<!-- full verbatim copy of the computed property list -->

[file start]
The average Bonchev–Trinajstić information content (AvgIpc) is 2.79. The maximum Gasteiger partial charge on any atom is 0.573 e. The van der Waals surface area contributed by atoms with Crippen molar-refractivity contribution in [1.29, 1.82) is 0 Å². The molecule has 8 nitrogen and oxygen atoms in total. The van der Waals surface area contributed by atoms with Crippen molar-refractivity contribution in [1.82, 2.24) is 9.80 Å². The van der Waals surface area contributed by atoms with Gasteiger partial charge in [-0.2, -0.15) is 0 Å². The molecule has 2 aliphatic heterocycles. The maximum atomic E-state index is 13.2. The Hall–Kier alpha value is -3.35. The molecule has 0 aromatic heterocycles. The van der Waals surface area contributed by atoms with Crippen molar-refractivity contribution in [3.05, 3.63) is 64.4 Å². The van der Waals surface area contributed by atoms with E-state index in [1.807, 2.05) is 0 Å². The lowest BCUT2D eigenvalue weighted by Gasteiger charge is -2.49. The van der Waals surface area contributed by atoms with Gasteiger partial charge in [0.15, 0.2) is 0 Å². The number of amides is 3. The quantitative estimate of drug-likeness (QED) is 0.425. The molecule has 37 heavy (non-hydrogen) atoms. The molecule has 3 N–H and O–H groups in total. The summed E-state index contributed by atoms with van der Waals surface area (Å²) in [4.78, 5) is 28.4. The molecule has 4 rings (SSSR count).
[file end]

The average Bonchev–Trinajstić information content (AvgIpc) is 2.79. The maximum Gasteiger partial charge on any atom is 0.573 e. The van der Waals surface area contributed by atoms with Crippen molar-refractivity contribution in [1.29, 1.82) is 0 Å². The molecule has 8 nitrogen and oxygen atoms in total. The van der Waals surface area contributed by atoms with Crippen molar-refractivity contribution in [1.82, 2.24) is 9.80 Å². The van der Waals surface area contributed by atoms with Gasteiger partial charge in [-0.2, -0.15) is 0 Å². The molecule has 2 aliphatic heterocycles. The maximum atomic E-state index is 13.2. The Hall–Kier alpha value is -3.35. The molecule has 0 aromatic heterocycles. The van der Waals surface area contributed by atoms with Crippen molar-refractivity contribution in [3.05, 3.63) is 64.4 Å². The van der Waals surface area contributed by atoms with E-state index in [1.807, 2.05) is 0 Å². The lowest BCUT2D eigenvalue weighted by Gasteiger charge is -2.49. The van der Waals surface area contributed by atoms with Gasteiger partial charge in [0.15, 0.2) is 0 Å². The number of amides is 3. The quantitative estimate of drug-likeness (QED) is 0.425. The molecule has 37 heavy (non-hydrogen) atoms. The molecule has 3 N–H and O–H groups in total. The summed E-state index contributed by atoms with van der Waals surface area (Å²) in [4.78, 5) is 28.4. The molecule has 4 rings (SSSR count).